Portland Trail Blazers founder Harry Glickman dies at age 96

Bill Walton, Portland Trail Blazers (Photo by Focus on Sport/Getty Images)
Bill Walton, Portland Trail Blazers (Photo by Focus on Sport/Getty Images) /

Portland Trail Blazers founder and Oregon sports and entertainment entrepreneur Harry Glickman leaves behind a tremendous legacy.

The Portland Trail Blazers community is devastated by the death of the legendary founder Harry Glickman. The spearhead behind bringing professional sports to Oregon and the architect of the 1977 world champion team truly made his mark.

A local Portlander, he graduated from Lincoln High School in 1941 with the hopes of pursuing a career in journalism. He was admitted to the University of Oregon and quickly became the campus’ correspondent to the Oregonian.

Glickman took a break from college to enlist in the American army during World War II. He served in the 12th armoured division for a total of three years before returning to Eugene.

He then graduated from the school in 1948 and began his illustrious career in the sporting world. His first significant step was establishing a sports and entertainment company by the name of Oregon attractions.

The company started off by hosting boxing matches and entertainment events throughout the Oregon area. Glickman’s success branched into hosting NFL preseason games at Multnomah Stadium.

After that, he began to transition into a more basketball focus where he built the Memorial Coliseum and used it to host the Harlem Globetrotters as well as NBA all-star games.

His greatest success was winning an NBA expansion franchise in 1970 without any investor support. He was effectively able to strong-arm the Portland Trail Blazers into existence and put Oregon on the sporting map.

After a slow start to the franchise’s history, he tasted championship glory on June 4th, 1977. For that, our fanbase is eternally grateful as we continue our pursuit for that second lucrative trophy.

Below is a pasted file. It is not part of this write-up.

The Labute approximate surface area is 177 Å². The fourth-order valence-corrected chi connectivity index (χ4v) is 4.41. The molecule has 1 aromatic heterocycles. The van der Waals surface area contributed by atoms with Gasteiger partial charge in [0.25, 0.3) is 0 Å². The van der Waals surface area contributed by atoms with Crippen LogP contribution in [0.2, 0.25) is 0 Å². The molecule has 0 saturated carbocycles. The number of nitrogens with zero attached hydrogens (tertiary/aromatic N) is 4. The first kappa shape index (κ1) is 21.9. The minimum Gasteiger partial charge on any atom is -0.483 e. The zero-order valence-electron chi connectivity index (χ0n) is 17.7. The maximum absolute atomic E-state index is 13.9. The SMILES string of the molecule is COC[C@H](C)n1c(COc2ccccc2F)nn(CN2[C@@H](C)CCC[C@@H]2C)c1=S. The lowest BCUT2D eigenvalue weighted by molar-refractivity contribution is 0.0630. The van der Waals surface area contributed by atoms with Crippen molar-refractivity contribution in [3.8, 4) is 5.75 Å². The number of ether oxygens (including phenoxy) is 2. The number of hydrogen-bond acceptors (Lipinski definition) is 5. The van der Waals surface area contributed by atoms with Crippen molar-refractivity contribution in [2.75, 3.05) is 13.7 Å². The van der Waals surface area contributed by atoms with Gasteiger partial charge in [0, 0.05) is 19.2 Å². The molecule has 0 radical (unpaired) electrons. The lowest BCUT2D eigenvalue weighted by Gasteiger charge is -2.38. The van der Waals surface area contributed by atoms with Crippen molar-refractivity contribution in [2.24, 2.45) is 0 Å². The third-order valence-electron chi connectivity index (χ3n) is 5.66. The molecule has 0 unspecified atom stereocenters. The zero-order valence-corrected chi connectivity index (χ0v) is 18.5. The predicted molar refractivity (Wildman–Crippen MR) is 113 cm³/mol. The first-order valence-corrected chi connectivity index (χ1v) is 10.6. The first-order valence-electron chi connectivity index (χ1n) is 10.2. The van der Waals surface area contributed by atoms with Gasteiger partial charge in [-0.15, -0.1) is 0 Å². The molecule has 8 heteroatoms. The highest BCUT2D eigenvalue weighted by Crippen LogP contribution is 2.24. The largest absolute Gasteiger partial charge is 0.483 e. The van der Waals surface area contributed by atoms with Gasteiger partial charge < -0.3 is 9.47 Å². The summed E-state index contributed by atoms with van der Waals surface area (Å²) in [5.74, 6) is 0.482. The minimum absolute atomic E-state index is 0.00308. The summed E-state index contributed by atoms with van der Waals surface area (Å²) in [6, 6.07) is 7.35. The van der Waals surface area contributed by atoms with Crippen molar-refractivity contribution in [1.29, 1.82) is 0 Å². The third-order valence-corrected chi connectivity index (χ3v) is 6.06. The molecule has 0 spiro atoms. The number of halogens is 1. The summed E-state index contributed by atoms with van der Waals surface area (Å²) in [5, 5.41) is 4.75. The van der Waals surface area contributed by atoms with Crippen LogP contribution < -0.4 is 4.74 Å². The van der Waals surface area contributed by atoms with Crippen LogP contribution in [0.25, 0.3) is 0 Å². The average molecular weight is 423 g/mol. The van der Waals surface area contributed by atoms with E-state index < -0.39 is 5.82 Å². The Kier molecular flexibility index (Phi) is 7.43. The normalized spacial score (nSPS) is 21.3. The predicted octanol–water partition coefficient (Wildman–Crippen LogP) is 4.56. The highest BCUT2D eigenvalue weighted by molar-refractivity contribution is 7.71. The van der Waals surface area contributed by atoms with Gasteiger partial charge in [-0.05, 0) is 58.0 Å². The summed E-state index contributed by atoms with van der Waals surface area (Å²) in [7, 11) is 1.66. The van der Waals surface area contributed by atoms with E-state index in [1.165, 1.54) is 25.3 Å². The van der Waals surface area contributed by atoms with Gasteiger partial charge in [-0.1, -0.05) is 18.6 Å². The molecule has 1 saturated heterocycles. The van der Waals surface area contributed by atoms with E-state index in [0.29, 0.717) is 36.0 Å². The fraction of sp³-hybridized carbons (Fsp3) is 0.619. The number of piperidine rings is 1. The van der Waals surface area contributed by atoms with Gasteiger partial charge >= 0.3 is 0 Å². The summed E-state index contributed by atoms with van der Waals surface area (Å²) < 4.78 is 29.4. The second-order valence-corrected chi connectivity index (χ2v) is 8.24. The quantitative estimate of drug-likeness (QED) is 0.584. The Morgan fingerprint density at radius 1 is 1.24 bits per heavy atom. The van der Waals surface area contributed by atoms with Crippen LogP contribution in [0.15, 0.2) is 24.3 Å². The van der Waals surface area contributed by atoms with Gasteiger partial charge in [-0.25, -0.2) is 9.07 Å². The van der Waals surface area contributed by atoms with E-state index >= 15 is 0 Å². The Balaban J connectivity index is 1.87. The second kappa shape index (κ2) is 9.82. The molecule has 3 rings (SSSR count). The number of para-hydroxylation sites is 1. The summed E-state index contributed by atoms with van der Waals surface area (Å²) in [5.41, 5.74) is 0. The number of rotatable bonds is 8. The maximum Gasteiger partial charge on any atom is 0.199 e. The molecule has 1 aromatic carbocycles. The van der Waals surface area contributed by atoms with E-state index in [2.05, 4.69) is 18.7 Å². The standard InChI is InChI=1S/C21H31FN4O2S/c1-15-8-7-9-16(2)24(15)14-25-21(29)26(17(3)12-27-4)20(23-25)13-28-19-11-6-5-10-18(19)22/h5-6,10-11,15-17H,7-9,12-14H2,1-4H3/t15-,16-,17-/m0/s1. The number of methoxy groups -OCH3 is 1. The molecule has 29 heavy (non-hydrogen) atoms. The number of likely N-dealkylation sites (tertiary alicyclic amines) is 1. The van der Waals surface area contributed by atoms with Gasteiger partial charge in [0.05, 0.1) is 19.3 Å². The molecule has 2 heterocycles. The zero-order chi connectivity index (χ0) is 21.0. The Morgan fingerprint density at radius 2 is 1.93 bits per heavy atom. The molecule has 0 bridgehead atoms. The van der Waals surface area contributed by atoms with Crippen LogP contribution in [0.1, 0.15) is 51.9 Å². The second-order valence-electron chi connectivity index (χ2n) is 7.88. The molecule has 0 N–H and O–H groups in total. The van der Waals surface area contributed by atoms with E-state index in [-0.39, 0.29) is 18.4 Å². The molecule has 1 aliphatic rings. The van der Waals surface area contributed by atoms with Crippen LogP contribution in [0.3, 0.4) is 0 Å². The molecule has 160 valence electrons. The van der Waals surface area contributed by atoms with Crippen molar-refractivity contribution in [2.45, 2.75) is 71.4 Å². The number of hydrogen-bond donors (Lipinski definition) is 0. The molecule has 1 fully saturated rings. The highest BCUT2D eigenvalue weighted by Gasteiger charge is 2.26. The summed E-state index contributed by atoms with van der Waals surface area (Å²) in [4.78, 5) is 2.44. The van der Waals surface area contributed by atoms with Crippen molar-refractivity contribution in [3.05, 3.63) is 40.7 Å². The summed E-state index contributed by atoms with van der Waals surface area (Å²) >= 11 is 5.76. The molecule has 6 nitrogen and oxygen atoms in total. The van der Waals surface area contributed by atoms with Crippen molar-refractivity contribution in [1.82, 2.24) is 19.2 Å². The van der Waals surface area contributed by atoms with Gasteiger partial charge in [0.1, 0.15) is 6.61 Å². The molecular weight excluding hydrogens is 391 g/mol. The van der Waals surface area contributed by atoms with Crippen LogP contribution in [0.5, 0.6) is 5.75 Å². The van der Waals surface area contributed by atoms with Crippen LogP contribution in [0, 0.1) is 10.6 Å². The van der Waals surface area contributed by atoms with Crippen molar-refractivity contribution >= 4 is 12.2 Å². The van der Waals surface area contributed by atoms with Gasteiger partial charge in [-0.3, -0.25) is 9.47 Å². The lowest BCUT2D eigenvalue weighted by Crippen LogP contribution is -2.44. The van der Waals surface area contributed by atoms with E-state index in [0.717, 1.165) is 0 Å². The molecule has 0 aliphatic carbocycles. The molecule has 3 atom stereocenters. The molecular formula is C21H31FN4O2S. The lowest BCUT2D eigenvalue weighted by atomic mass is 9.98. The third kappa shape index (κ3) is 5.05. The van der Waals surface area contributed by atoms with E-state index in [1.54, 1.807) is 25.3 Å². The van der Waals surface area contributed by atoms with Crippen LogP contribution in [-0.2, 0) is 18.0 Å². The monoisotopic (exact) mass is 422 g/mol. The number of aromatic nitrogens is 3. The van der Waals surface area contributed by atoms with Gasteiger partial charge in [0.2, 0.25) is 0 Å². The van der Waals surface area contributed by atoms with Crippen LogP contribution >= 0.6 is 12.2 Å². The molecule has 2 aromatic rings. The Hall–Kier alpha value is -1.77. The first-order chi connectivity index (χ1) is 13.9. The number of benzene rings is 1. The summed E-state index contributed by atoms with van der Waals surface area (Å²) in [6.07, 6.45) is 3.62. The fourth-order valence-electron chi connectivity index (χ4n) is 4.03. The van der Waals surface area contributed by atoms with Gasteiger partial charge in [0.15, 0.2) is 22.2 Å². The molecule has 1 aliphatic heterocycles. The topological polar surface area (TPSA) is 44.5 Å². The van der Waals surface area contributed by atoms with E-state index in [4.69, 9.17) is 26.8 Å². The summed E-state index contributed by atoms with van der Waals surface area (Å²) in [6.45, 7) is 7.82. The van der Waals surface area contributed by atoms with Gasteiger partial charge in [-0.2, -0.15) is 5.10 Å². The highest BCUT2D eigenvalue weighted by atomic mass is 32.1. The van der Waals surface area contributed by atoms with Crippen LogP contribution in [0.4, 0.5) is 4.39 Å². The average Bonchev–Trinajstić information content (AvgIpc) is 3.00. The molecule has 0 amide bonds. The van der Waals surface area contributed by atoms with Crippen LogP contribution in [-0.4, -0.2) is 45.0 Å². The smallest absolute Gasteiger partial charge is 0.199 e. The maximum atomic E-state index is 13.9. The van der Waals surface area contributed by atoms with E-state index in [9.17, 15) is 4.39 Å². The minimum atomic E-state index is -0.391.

Outside of basketball, he established a hockey team in the WHL, the Portland Buckaroos. During the Buckaroos existence, they won three WHL championships and competed in six total championship series.

Glickman also pursued establishing baseball and soccer in the area by financing a $38 million renovation to Providence Park. The venue still is relevant to the city today, hosting the MLS franchise, the Portland Timbers.

He eventually sold the Trail Blazers to Paul Allen in1988 but still was an outside advisor to the Trail Blazers past that point.

His exceptional career has taken him far, as his name is in the Oregon Sports Hall of Fame and the Naismith Memorial Basketball Hall of Fame.

Following his death, Blazers star and NBA champion Bill Walton has this to say to the Oregon sports legend.

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“Thank you Harry, for your vision, passion, enthusiasm, work ethic, sacrifice, discipline, kindness, patience, and honor. Our lives are the result of your dreams and your willingness to commit yourself to fulfilling them. We are eternally grateful for what you have done. We will do our best to carry on in your honor… you are the Portland Trail Blazers. We are so lucky to be a small part of your glorious and all-encompassing spirit.”

Harry Glickman is a Trail Blazers legend by every stretch imaginable, and he will be sorely missed.